Even as the deadline looms for employers of 100 or more workers to submit 2017 and 2018 pay data to the Equal Employment Opportunity Commission (EEOC), the EEOC has announced that they do not intend to renew this requirement for any years going forward.
As we reported in EEO-1 Pay Data is Now Due By September 30, the Obama Administration adopted “Component 2” of the EEO-1 report requiring the submission of comprehensive data on employee pay and hours worked to the EEOC. This required approval from the federal Office of Management and Budget (“OMB”), and approval was granted to obtain the data for years 2017 and 2018.
EEOC Says Never Mind
With the change in administrations in Washington, the OMB stayed the implementation of the Component 2 requirement but various advocacy groups sued in federal court to get the stay lifted. In April 2019, a federal district court judge concluded that OMB did not have a valid basis for blocking the implementation of the Component 2 requirement and ordered covered employers to submit the Component 2 data by September 30, 2019.
Meanwhile, OMB’s approval of the overall EEO-1 Report is set to expire at the end of this month. This prompted EEOC to file this week with OMB to renew their request to require completed EEO-1 reports (which require data on race and gender within designated job groupings). However, the EEOC request clarified that they are NOT seeking to renew the request for Component 2 data collection. This very likely signals the end of Component 2 reporting.
The EEOC explained their non-renewal of Component 2 reporting by noting that they are obligated to “balance the utility of the data it collects against the burden the data collection…imposes on the employers who must submit it.” The burden in this instance stems from their original prediction that the total cost for completing both Components 1 and 2 of the EEO-1 was between 53 and 54 million dollars. However, EEOC now says that their “more accurate methodology” for calculating the burden places it at over 600 million dollars for both 2017 and 2018. They concluded that the limited value of the Component 2 data did not justify this enormous expense for employers.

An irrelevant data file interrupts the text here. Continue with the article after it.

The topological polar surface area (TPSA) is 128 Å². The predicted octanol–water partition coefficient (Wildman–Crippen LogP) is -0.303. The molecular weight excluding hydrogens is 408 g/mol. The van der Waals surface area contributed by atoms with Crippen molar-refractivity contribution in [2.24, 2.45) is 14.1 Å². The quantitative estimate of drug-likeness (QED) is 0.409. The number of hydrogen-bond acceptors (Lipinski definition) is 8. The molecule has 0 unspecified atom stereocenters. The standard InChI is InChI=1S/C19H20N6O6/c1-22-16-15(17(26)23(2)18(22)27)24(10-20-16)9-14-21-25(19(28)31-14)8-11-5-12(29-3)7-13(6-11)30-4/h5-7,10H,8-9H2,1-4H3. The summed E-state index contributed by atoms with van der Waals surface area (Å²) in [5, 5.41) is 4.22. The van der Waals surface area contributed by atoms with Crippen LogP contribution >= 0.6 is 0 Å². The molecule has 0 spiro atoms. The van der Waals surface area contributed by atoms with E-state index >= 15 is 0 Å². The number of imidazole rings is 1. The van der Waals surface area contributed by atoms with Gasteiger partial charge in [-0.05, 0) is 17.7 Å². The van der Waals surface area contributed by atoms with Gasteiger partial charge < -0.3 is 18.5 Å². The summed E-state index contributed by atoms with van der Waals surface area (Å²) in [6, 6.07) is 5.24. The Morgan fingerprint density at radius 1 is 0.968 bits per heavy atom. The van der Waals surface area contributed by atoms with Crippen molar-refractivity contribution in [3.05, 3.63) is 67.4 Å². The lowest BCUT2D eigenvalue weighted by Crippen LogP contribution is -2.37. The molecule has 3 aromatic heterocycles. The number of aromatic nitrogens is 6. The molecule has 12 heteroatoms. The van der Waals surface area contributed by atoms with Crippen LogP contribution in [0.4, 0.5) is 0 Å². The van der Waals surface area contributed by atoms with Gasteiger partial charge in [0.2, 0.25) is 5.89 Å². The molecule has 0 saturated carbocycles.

Accordingly, covered employers still need to meet the September 30 deadline for submitting the 2017 and 2018 data but after that, the coast seems clear.
The end result is that even though the current administration was not interested in the data, a court forced them to collect it anyway. It is unlikely that they will use the data and they do not intend to seek it in the future, meaning that all those employers who developed systems for collecting and sorting the data now find those systems already obsolete. To top it off, the total cost for this grand experiment was more than 10 times the original estimate.
One final kicker – the court decision finding that OMB did not have a valid basis for staying implementation of Component 2 data collection is still on appeal. If the Appeals Court does not find the issue moot, they could reverse the district court and conclude that OMB actually did have the right to stay implementation. This would mean that the Component 2 data that the administration did not want to collect should not have been collected at all, and that all of the time, effort and expense of collecting it could and should have been avoided.
What a long strange trip it’s been.